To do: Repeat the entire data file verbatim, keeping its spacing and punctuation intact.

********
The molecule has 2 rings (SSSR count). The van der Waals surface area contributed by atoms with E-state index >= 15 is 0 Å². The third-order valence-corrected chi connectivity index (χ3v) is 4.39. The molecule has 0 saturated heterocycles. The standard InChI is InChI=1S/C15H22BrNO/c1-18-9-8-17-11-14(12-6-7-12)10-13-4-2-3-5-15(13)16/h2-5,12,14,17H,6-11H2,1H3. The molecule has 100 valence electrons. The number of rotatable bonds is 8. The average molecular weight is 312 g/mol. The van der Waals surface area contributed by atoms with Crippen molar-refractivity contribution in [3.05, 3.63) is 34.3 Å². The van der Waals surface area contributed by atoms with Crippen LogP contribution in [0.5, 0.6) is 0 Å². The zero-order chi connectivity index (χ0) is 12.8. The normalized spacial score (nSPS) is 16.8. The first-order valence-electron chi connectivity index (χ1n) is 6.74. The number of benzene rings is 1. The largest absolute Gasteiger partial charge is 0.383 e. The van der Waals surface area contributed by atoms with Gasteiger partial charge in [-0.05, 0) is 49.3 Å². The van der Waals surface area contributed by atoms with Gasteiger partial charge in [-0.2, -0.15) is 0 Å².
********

The molecule has 2 rings (SSSR count). The van der Waals surface area contributed by atoms with E-state index >= 15 is 0 Å². The third-order valence-corrected chi connectivity index (χ3v) is 4.39. The molecule has 0 saturated heterocycles. The standard InChI is InChI=1S/C15H22BrNO/c1-18-9-8-17-11-14(12-6-7-12)10-13-4-2-3-5-15(13)16/h2-5,12,14,17H,6-11H2,1H3. The molecule has 100 valence electrons. The number of rotatable bonds is 8. The average molecular weight is 312 g/mol. The van der Waals surface area contributed by atoms with Crippen molar-refractivity contribution in [3.05, 3.63) is 34.3 Å². The van der Waals surface area contributed by atoms with Crippen LogP contribution in [0.5, 0.6) is 0 Å². The zero-order chi connectivity index (χ0) is 12.8. The normalized spacial score (nSPS) is 16.8. The first-order valence-electron chi connectivity index (χ1n) is 6.74. The number of benzene rings is 1. The largest absolute Gasteiger partial charge is 0.383 e. The van der Waals surface area contributed by atoms with Gasteiger partial charge in [-0.05, 0) is 49.3 Å². The van der Waals surface area contributed by atoms with Gasteiger partial charge in [-0.2, -0.15) is 0 Å².